Defendant next argues that even if he had changed lanes without signaling, that would not be an objective basis for a traffic stop, because Nevada law does not make changing lanes without signaling a per se violation of the traffic code. The Court rejects this argument. Because “the ultimate touchstone of the Fourth Amendment is reasonableness, ” an objectively reasonable mistake of law is no basis for exclusion under the Fourth Amendment. Heien v. North Carolina, 135 S.Ct. 530, 536–540 (2014). The Nevada Revised Statutes (“NRS”) can be reasonably read to require a signal for a lane change on a highway. See Nev. Rev. Stat. § 484B.413(2) (“A signal of intention to turn right or left, or otherwise turn a vehicle from a direct course, shall be given continuously during not less than the last 100 feet traveled in a business or residential district and not less than the last 300 feet traveled in any other area prior to changing the course of a vehicle. This rule shall be observed, regardless of the weather.”). Defendant’s argument that only subsection (1)-which does not require a signal unless another vehicle may be affected by the movement, but only “reasonable safety”-governs lane changes is unpersuasive, because subsection (1), like subsection (2), does not govern “lane changes” but “turn[ing] a vehicle from a direct course.” Compare id., with Id. § 484B.413(1). Although the ambiguity in the statute might favor Defendant in the context of a citation for an illegal lane change due to the rule of lenity, the ambiguity favors the Government in the context of a Fourth Amendment challenge. See Heien, 135 S.Ct. at 536–540. In any case, even before Heien the Court of Appeals had found that a police officer had probable cause to stop a vehicle under the statute for failing to signal when changing lanes, even without evidence of any other nearby vehicles. See United States v. Dulaney, 299 Fed.Appx. 622, 623 (9th Cir. 2008). Moreover, the Government claims that there was another vehicle affected by the movement: a Jeep Cherokee with a U-Haul trailer that Defendant passed before turning into that vehicle’s lane. If shown at the evidentiary hearing, that fact would foreclose Defendant’s argument even under his own proffered interpretation of the statute.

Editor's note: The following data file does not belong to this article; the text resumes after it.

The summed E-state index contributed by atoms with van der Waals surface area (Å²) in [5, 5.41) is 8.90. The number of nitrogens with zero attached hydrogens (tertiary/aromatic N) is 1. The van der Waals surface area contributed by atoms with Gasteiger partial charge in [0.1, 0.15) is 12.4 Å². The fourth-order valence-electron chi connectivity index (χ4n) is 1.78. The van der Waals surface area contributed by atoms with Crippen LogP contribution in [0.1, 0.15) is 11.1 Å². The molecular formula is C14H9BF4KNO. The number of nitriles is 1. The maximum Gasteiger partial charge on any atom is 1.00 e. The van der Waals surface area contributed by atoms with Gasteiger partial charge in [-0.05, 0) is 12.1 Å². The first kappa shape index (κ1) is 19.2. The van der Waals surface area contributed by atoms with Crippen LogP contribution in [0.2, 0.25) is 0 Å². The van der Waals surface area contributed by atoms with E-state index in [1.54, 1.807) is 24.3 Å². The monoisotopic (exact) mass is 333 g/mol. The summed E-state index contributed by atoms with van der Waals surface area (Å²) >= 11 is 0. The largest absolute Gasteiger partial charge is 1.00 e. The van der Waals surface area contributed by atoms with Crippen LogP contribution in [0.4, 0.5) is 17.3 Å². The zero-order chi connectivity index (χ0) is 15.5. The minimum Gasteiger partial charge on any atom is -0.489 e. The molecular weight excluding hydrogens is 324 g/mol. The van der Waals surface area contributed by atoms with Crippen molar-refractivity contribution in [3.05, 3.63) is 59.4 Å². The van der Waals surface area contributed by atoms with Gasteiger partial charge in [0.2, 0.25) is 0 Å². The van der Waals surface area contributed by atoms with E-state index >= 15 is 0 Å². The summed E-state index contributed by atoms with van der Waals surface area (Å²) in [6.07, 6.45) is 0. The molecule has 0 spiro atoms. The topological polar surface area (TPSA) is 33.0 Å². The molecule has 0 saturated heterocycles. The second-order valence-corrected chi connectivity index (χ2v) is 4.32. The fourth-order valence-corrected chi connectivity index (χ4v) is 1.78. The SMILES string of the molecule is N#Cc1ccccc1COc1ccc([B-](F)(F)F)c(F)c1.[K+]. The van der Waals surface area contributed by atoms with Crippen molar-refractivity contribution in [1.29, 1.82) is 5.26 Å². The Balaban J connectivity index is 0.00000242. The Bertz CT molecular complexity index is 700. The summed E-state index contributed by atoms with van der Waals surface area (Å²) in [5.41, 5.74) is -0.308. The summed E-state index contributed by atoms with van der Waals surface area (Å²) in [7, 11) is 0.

Defendant next argues that the order to exit the vehicle was the result of an illegal traffic stop. This argument stands or falls on whether there was in fact an objectively reasonable basis to believe Defendant had changed lanes without signaling. The Court cannot rule on that factual issue before the evidentiary hearing.

Finally, Defendant argues that his consent to search the vehicle was involuntary. The Government must prove voluntariness by a preponderance of the evidence according to five factors: “(1) whether defendant was in custody; (2) whether the arresting officers had their guns drawn; (3) whether Miranda warnings were given; (4) whether the defendant was notified that she had a right not to consent; and (5) whether the defendant had been told a search warrant could be obtained.” United States v. Jones, 286 F.3d1146, 1152 (9th Cir. 2002). The Government has not responded to this argument. The Court cannot make a determination before the evidentiary hearing.

II. 404(b) NOTICE

Defendant asks the Court to order the Government to provide reasonable notice in advance of trial (specifically, 21 days) of the general nature of any other crimes, wrongs, or acts evidence to be offered against Defendant for the purpose of showing motive, opportunity, intent, preparation, plan, knowledge, identity, or absence of mistake or accident. See Fed. R. Evid. 404(b). The Government responds that the standard is reasonable notice, not 21 days. That is correct, but the Government neither offers any alternative timeline nor identifies any good cause for withholding any such evidence until trial. Rather, it argues that it should not be precluded from using otherwise admissible 404(b) evidence that it discovers within 21 days of trial so long as it gives Defendant reasonable notice of its intent to use the evidence.

The Court grants the motion in part. The Government shall, no later than 21 days before trial, disclose any 404(b)-type evidence it intends to offer at trial. Thereafter, the Government shall diligently disclose any newly discovered 404(b)-type evidence it intends to introduce. These requirements are of course subject to the good cause exception, an issue the Government may, at the risk of exclusion, wait until trial to litigate if it wishes. In other words, undisclosed 404(b)-type evidence will not be ...